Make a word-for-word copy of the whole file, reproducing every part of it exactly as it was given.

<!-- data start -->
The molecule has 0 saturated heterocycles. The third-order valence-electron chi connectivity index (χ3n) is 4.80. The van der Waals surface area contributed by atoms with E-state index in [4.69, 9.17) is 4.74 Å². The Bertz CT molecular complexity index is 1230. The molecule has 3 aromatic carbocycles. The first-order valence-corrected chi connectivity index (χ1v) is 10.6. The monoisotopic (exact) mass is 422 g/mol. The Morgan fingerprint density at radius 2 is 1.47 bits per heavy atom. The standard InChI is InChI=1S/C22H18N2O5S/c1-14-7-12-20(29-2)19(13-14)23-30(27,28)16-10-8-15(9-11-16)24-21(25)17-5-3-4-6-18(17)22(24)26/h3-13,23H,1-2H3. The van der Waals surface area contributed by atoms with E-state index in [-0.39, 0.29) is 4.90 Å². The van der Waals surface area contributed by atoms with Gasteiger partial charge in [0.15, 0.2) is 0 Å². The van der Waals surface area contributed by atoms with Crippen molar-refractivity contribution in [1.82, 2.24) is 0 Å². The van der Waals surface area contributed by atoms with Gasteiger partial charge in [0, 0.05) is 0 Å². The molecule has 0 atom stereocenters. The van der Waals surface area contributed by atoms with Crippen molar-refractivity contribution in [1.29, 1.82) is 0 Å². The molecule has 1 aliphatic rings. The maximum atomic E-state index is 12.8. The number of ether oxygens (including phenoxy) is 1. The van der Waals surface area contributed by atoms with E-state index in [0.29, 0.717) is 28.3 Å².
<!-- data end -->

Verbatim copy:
The molecule has 0 saturated heterocycles. The third-order valence-electron chi connectivity index (χ3n) is 4.80. The van der Waals surface area contributed by atoms with E-state index in [4.69, 9.17) is 4.74 Å². The Bertz CT molecular complexity index is 1230. The molecule has 3 aromatic carbocycles. The first-order valence-corrected chi connectivity index (χ1v) is 10.6. The monoisotopic (exact) mass is 422 g/mol. The Morgan fingerprint density at radius 2 is 1.47 bits per heavy atom. The standard InChI is InChI=1S/C22H18N2O5S/c1-14-7-12-20(29-2)19(13-14)23-30(27,28)16-10-8-15(9-11-16)24-21(25)17-5-3-4-6-18(17)22(24)26/h3-13,23H,1-2H3. The van der Waals surface area contributed by atoms with E-state index in [-0.39, 0.29) is 4.90 Å². The van der Waals surface area contributed by atoms with Gasteiger partial charge in [0.15, 0.2) is 0 Å². The van der Waals surface area contributed by atoms with Crippen molar-refractivity contribution in [1.82, 2.24) is 0 Å². The van der Waals surface area contributed by atoms with Gasteiger partial charge in [0, 0.05) is 0 Å². The molecule has 0 atom stereocenters. The van der Waals surface area contributed by atoms with Crippen molar-refractivity contribution in [1.29, 1.82) is 0 Å². The molecule has 1 aliphatic rings. The maximum atomic E-state index is 12.8. The number of ether oxygens (including phenoxy) is 1. The van der Waals surface area contributed by atoms with E-state index in [0.29, 0.717) is 28.3 Å².